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This Atlas Project is a public outreach and educational service of the Spring Creek Watershed Commission.

The Spring Creek Watershed Atlas began in 2015 thanks to the vision of Barbara Fisher and the initiative of a workgroup of volunteers including Barbara and Bob Donaldson, Bob Carline, Bob Eberhart, Todd Giddings, Bill Sharp, Bob Vierck, Betsie Blumberg, Paul Bartley, Michele Halsell and Judi Sittler. During the past few years, Joanne Tosti-Vasey, Dave DeWalle, Doug Mason, Lexi Orr and Gay Dunne have joined the work group.  Caitlin Teti serves as webmaster.

Project Motivation

The human population and consequent development in the Spring Creek watershed has been steadily growing. From 2000 to 2010 the population in Centre County increased by 13.4%, and there is no reason to assume that this growth rate will precipitously decline in the near future. This continued development will result in conversion of agricultural and forestland to urban infrastructure. As this conversion proceeds, we will be faced with a strain on the quality and quantity of water resources, a loss in natural areas and sensitive plant and animal habitats, a reduction in recreational opportunities, and a general decline in the quality of life that we now enjoy. Threats to our water resources are of particular concern, because our drinking water supply is tightly coupled with the quantity and quality of groundwater.  Decisions that are made today will have profound effects on our natural resources far into the future. Therefore, it is imperative that we have an informed citizenry making these critical decisions.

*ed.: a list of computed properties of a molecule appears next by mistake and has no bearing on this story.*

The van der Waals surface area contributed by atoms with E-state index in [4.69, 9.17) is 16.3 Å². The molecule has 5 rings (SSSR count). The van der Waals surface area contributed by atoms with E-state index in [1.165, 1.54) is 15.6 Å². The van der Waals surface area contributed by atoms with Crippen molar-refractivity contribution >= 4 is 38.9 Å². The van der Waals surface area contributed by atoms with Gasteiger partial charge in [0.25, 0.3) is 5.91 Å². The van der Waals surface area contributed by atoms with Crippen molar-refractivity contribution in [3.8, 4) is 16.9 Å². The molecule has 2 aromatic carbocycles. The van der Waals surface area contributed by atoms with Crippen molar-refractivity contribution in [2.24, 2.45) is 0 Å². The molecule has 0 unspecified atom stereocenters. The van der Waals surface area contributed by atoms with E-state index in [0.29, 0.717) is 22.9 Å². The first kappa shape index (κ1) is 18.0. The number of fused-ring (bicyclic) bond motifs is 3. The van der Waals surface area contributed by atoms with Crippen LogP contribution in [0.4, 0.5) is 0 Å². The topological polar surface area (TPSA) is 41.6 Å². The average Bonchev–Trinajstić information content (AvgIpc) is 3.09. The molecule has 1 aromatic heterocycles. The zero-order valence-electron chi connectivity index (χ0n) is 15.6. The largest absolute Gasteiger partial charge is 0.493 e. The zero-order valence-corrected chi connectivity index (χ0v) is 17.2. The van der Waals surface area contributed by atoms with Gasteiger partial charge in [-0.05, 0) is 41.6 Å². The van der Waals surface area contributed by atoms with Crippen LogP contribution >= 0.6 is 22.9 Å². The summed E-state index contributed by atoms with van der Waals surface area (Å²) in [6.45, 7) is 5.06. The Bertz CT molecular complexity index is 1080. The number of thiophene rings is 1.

Despite these threats, the Spring Creek Watershed is fortunate to have a strong cadre of conservation-focused non-profit organizations, environmental educators, and county conservation districts, each of which is essential to stewarding our natural resources and educating the public, decision makers, land owners, and the next generation of environmental leaders. These entities have generated a wealth of watershed data and educational resources but, unfortunately, have no easy way to share these resources with one another or the public. The Spring Creek Watershed Atlas establishes a one-stop, watershed shop to provide an interactive, accurate, up-to-date, watershed database to engage the public and aid developers, local businesses and homeowners in making educated decisions about reducing their impact in their local watershed.